Another project as @Mandzak-Miniatures says can help if you just aren't enjoying the model you're doing.  This is often the case if you've been working on something solidly for a long time, or are just painting something because you want one in an army.  You have to be really honest with yourself too - if you've hated every minute of assembling/painting a unit so far, can you stomach finishing them - if not, then sell them and pick a more enjoyable unit.  This equally applies to adding new units to an army - if it wasn't enjoyable the first time, it sure isn't going to be a second time!

I think over the years I've done all of the above in one form or another, I know that I have a maximum 6-month attention span to a single project or colour scheme.  After then I need to be working on something different.  The one thing I've never done is to completely disconnect myself from the hobby though.  Although I've had periods where I've not painted or gamed, I've always kept in touch through White Dwarf, army books and other reading material.  The internet actually makes this a lot easier as there are so many ways to interact.

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For painting fatigue it can be good to start a display. Clear a shelf and arrange the painted figures in a nice setup, maybe with some terrain. Leave space for the stuff you are still working on.

Then every time you paint a model you can add it to the parade! I find this really motivates me to crack on and finish some more models, and it makes it easy to compare things to make sure the style of the new models fits.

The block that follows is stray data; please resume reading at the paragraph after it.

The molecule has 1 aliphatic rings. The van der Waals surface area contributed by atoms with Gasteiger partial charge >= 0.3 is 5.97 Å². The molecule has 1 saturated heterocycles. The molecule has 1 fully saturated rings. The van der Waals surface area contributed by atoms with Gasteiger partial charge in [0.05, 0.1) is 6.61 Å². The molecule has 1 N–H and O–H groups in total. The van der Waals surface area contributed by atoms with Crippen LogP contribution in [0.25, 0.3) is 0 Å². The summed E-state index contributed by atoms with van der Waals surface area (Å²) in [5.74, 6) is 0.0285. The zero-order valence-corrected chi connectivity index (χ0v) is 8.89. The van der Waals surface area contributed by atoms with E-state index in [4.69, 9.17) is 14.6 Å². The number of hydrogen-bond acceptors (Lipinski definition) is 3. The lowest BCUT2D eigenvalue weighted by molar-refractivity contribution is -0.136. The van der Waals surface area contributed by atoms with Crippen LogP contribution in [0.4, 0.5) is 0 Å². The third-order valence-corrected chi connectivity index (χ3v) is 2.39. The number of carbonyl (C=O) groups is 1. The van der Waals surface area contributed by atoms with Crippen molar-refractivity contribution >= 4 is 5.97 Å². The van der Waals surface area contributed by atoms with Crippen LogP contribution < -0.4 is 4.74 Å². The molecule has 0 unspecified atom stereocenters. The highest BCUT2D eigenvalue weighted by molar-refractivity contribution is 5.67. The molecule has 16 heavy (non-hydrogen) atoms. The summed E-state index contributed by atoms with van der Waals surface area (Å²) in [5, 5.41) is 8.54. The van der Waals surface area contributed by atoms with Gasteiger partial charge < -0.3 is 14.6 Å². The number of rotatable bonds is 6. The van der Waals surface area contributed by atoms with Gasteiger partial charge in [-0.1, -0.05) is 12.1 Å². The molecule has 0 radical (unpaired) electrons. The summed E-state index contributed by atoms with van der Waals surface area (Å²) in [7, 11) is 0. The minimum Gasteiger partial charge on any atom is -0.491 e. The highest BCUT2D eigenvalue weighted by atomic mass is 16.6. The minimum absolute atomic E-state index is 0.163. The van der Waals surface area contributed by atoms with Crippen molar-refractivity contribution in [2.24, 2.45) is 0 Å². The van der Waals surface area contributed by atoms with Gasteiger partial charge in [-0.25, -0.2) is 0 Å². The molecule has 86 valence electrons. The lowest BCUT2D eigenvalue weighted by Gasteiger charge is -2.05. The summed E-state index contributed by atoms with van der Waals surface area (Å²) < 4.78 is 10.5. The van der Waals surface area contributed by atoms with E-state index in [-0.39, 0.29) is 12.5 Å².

Its almost like having the finished figures cheering you on as you paint their friends!

 

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My thoughts on this:

1) ACCEPT The Funk. I see a lot of people (mostly online where its less effort to remain engaged than it is in a club where you have to put effort into attending) who hang around a hobby even though they really aren't into it any more. Sometimes that in itself is a good thing because they remain engaged even though they aren't currently building/painting/gaming. However sometimes they get more and more bitter and jaded. They've moved on, but they are still hanging around trying to force themselves to remain; which often turns into a lot of negativity which gets thrown around. This might be toward other users, toward the company (oft a target) or just randomly. 

2) Clean the worksite - yeah workdesks can get messy and cluttered and I find that nothing can grind you to a halt more than tools all over the place; not being able to find them; not having room to actually work or see what you're doing and a jumble of conflicting "things to finish" all infront of you all competing for your attention. Sometimes you've got to strip it back - put the tools back into their correct places; clean out all the bits of shavings, sprue, mess and gunk and dried greenstuff. Give the whole work area a spring clean (even if its not spring). This in itself can have a massive improvement because it lets you focus. It also makes you evaluate what's on the table and put aside some projects for later and focus on others. 

3) Display completed stuff. Yep doesn't matter if you count completed as jsut assembled; or painted or painted,based and all. The key is displaying what you consider finished - in total or in stages (stages is often best). This way you can sit back and bask in the glory of what you HAVE done and clearly see it. IT can be quite motivating in itself to see an army coming together or a project. To see the ranks of troops or that big monster. It's basically giving yourself a reward for what you've achieved to help motivate yourself.